Football, politics and religion: beyond division

By Katie MacFadyen
26 Aug 2012

The final Festival of Spirituality conversation and Civic Cafe, The Power of Youth and Football to heal a Divided City, proved extremely rewarding, with opinions and perspectives contributed from everyone from teenage actors to Scottish schoolteachers to Italian migrants.

As was said several times over the course of the afternoon at St John's Church, Edinburgh, on 25 August 2012, football and sectarianism is a topic which often prompts even the most reluctant of people to open up about their opinions and emotions.

Author Theresa Breslin, playwright Martin Travers and Jenny Marra MSP were joined by actors Liam and Kieran in opening up the discussion.

Ms Breslin emphasised that Divided City, the book upon which a successful community theatre production was based, is about friendship as much as it is about division, and this ultimately set the tone for the rest of the conversation.

Though there were a few dissenting voices, suggesting that whenever religion is involved there can never truly be any hope, it was concluded that the younger generation is in fact very open to change and education as younger people can often see more clearly. It was even suggested that children have a natural sense of 'justice' that adults often lack.

One question that came up several times was whether football is part of the problem or part of the solution. It was suggested that football is, in many ways, 'war by another name', and there was some disagreement over whether or not competitive sports are inherently damaging.

One response was that the difference between winning by being the best and winning by undermining your opponent is vital. Football also includes collaborative and community elements.

There was a strong feeling that it is attitudes to football that are the problem, in particular rampant commercialisation, rather than football itself.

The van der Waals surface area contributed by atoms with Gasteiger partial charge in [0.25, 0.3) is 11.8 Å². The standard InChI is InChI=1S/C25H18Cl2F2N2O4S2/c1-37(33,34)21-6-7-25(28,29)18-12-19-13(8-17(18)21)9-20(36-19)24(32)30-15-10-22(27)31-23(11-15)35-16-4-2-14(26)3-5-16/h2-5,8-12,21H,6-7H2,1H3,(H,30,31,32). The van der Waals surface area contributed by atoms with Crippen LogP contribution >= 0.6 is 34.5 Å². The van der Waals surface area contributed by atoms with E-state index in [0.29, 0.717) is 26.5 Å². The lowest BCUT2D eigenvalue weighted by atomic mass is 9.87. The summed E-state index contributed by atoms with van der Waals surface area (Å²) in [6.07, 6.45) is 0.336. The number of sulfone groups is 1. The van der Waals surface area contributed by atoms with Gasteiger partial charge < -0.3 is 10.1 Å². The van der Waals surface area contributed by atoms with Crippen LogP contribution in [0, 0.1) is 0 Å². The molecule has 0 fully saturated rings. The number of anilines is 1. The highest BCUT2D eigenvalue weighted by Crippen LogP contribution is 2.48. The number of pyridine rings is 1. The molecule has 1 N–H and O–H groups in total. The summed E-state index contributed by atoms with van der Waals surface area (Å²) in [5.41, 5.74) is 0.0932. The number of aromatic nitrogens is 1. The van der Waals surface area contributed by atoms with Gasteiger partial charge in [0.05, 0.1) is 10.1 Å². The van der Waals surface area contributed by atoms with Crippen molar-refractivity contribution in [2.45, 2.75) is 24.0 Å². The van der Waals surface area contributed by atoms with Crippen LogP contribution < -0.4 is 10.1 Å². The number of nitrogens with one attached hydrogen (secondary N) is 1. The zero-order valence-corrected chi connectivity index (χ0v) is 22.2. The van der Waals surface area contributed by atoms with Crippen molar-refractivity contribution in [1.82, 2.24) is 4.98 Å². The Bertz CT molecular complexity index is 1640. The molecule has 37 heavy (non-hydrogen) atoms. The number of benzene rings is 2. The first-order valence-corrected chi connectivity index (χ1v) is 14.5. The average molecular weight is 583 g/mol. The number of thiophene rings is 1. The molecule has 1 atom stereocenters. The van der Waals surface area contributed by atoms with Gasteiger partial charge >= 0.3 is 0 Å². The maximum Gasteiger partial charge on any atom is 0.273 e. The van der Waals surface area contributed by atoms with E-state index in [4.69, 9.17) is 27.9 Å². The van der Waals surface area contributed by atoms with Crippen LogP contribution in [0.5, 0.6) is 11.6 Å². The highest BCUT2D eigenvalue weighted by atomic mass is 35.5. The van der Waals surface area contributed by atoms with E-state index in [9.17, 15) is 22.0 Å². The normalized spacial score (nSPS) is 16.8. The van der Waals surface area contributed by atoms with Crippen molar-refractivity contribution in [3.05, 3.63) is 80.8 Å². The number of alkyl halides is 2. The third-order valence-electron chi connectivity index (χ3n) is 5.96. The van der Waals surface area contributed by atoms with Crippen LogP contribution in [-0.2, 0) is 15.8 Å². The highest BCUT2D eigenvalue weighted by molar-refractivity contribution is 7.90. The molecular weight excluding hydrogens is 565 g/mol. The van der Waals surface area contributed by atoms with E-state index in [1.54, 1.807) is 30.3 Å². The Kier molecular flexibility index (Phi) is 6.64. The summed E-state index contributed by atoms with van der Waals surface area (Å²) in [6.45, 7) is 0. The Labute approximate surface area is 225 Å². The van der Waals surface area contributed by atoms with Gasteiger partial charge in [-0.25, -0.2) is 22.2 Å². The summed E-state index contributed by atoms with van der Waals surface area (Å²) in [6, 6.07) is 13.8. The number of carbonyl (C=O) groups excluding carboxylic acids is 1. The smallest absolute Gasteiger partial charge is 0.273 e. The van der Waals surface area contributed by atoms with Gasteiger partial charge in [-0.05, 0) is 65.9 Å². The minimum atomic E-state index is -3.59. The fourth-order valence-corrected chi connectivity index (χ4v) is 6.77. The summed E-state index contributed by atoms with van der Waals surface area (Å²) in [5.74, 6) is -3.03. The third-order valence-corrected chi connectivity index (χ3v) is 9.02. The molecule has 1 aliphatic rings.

Sectarian attitudes can exist independently of both football and religion. It was suggested that oftentimes it is football getting wrapped up in alcohol and violence, rather than vice versa, that is the real challenge.

Many suggested that 'demonising' football is definitely not the answer and that providing better opportunities and facilities for football among the young could and should help to prevent violence.

Above all, it was agreed that education is key. Sometimes that means even the most minimal learning about the history and culture of the opposing team - including, but certainly not restricted to, Celtic and Rangers.

Ultimately, we all have a responsibility to help tackle sectarianism and other forms of bigotry and hatred in Scotland today. Passing the buck will not do.

The production and the play have been supported by the Scottish Government as part of a community drive against bigotry.

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(c) Katie MacFadyen is a media intern with the Festival of Spirituality and Peace. She is studying Classics at the University of Edinburgh, and has also been reviewing on the Fringe.

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